According to a University of Southern California study, Los Angeles has been one of the American cities hit hardest by unemployment during the coronavirus pandemic, with just less than half Los Angeles County residents reporting that they held a job in April.
USC Dornsife’s study found that in early April, only 45% of L.A. County residents reported holding a job, a 16% downward slide from mid-March and estimated to represent about 1.3 million lost jobs in the Los Angeles area alone.
That’s significantly more than the nationwide average rate of self-reported jobs, which only fell 10 percentage points from 62% to 52% between March from April for the rest of the country, according to the survey.
The U.S. Department of Labors’ latest weekly unemployment report showed 660,966 Californians filed for unemployment—totaling about one in seven Californian workers having filed for unemployment in total.
The hospitality industry, one of the Los Angeles area’s largest—nearly 15% of the workforce, or more than 800,000 people, across L.A. County and Orange County work in hospitality—has been hit particularly hard by coronavirus-spurred layoffs, as more Americans stay home.
Because unemployment claims are filed with states, it’s difficult to track specific cities’ layoff numbers—but a report released this week from the U.S. Bureau of Labor Statistics shows that Louisiana saw the biggest increase in March unemployment numbers of any state compared to the previous year, as coronavirus cases in New Orleans and surrounding parishes spread rapidly.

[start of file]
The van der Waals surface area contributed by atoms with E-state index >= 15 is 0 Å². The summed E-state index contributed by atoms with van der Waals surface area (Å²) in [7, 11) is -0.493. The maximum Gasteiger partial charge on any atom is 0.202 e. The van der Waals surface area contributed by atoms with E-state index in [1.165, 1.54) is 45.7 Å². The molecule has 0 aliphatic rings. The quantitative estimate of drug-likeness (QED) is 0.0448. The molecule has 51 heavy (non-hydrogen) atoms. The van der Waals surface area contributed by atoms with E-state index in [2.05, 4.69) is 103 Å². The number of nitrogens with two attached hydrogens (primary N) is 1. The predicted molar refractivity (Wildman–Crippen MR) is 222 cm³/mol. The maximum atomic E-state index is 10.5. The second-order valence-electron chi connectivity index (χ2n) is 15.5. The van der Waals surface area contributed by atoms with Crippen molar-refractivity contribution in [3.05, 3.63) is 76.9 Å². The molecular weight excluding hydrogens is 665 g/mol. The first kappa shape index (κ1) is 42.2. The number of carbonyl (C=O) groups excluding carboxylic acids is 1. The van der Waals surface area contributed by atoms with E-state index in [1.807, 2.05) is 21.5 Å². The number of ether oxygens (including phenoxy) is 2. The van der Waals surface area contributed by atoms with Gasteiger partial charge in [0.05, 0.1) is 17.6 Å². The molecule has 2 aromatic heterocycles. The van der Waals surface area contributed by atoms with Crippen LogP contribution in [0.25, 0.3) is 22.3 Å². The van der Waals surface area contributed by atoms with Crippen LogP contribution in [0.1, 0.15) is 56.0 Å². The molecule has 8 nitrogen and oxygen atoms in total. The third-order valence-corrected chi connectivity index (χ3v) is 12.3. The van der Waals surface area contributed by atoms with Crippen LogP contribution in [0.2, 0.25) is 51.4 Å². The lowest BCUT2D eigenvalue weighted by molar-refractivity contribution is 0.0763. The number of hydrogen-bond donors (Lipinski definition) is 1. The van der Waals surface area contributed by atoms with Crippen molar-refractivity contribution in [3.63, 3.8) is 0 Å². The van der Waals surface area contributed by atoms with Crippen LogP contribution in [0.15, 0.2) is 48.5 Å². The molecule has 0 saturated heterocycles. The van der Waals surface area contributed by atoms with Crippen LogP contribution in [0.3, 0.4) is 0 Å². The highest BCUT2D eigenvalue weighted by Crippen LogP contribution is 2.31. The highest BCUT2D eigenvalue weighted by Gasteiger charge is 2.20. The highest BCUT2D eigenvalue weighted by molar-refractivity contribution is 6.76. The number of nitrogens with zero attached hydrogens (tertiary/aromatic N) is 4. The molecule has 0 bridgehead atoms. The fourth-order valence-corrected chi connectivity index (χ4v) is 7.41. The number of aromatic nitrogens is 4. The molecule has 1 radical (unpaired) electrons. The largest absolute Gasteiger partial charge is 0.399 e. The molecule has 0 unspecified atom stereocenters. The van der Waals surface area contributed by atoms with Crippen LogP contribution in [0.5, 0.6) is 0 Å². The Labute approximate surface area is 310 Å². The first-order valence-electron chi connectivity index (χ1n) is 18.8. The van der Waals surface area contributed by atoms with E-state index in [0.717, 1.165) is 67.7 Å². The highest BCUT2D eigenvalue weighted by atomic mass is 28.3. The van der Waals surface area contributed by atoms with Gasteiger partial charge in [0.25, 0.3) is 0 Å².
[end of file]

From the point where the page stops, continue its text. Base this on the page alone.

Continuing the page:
According to the USC survey, black Americans are more likely to have lost their jobs since mid-March, with 21% nationwide reporting job losses, compared to 18% of Latinos and 15% of white people.
25.5 million. The number of jobs that the survey suggests have been lost nationwide since mid-March. Since the coronavirus crisis began, 22 million Americans have filed for unemployment, and Goldman Sachs GS analysts expect claims could reach 37 million by the end of May. Experts say it could take years for unemployment numbers to bounce back to pre-coronavirus figures.
The Understanding Coronavirus in America Study tracks a panel of nearly 5,500 adults nationwide about how the coronavirus pandemic has affected them—the study’s most recent survey took place during the first two weeks of April, and researchers compared the answers to a similar survey given from March 10 to March 31. California has seen nearly 30,000 confirmed coronavirus cases and more than 1,000 deaths as of Saturday afternoon, according to Johns Hopkins University, while the U.S. as a whole has recorded more than 718,000 cases and nearly 38,000 deaths.